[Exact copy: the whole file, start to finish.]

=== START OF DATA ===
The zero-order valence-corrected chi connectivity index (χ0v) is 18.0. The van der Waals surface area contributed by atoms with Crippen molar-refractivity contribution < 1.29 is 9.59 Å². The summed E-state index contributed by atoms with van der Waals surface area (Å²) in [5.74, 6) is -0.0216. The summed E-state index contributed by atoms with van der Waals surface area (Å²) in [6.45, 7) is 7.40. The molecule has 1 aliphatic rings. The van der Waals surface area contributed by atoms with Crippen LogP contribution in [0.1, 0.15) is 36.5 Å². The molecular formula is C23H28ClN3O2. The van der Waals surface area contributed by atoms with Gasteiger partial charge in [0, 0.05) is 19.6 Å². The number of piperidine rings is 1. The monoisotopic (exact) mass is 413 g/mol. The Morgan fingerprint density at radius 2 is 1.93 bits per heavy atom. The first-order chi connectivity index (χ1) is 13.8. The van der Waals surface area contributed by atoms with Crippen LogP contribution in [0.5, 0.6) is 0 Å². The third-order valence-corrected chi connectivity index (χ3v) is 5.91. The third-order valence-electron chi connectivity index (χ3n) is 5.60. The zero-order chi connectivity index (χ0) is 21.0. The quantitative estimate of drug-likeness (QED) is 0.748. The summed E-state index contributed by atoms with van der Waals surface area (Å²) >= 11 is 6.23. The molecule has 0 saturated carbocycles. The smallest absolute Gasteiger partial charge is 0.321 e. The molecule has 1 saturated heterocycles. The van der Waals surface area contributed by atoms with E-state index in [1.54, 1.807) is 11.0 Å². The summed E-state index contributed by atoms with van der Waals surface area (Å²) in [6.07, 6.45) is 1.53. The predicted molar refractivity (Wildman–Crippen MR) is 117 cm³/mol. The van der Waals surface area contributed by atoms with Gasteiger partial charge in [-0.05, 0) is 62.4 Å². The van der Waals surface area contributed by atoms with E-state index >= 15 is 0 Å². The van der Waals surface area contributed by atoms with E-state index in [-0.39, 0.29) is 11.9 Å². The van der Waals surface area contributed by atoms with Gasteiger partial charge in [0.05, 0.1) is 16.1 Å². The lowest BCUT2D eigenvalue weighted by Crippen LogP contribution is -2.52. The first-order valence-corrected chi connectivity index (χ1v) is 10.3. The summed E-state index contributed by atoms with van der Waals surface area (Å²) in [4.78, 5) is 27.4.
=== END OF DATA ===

The zero-order valence-corrected chi connectivity index (χ0v) is 18.0. The van der Waals surface area contributed by atoms with Crippen molar-refractivity contribution < 1.29 is 9.59 Å². The summed E-state index contributed by atoms with van der Waals surface area (Å²) in [5.74, 6) is -0.0216. The summed E-state index contributed by atoms with van der Waals surface area (Å²) in [6.45, 7) is 7.40. The molecule has 1 aliphatic rings. The van der Waals surface area contributed by atoms with Crippen LogP contribution in [0.1, 0.15) is 36.5 Å². The molecular formula is C23H28ClN3O2. The van der Waals surface area contributed by atoms with Gasteiger partial charge in [0, 0.05) is 19.6 Å². The number of piperidine rings is 1. The monoisotopic (exact) mass is 413 g/mol. The Morgan fingerprint density at radius 2 is 1.93 bits per heavy atom. The first-order chi connectivity index (χ1) is 13.8. The van der Waals surface area contributed by atoms with Crippen LogP contribution in [0.5, 0.6) is 0 Å². The third-order valence-corrected chi connectivity index (χ3v) is 5.91. The third-order valence-electron chi connectivity index (χ3n) is 5.60. The zero-order chi connectivity index (χ0) is 21.0. The quantitative estimate of drug-likeness (QED) is 0.748. The summed E-state index contributed by atoms with van der Waals surface area (Å²) >= 11 is 6.23. The molecule has 0 saturated carbocycles. The smallest absolute Gasteiger partial charge is 0.321 e. The molecule has 1 saturated heterocycles. The van der Waals surface area contributed by atoms with E-state index in [1.54, 1.807) is 11.0 Å². The summed E-state index contributed by atoms with van der Waals surface area (Å²) in [6.07, 6.45) is 1.53. The predicted molar refractivity (Wildman–Crippen MR) is 117 cm³/mol. The van der Waals surface area contributed by atoms with Gasteiger partial charge in [-0.05, 0) is 62.4 Å². The van der Waals surface area contributed by atoms with E-state index >= 15 is 0 Å². The van der Waals surface area contributed by atoms with E-state index in [-0.39, 0.29) is 11.9 Å². The van der Waals surface area contributed by atoms with Gasteiger partial charge in [0.05, 0.1) is 16.1 Å². The lowest BCUT2D eigenvalue weighted by Crippen LogP contribution is -2.52. The first-order valence-corrected chi connectivity index (χ1v) is 10.3. The summed E-state index contributed by atoms with van der Waals surface area (Å²) in [4.78, 5) is 27.4.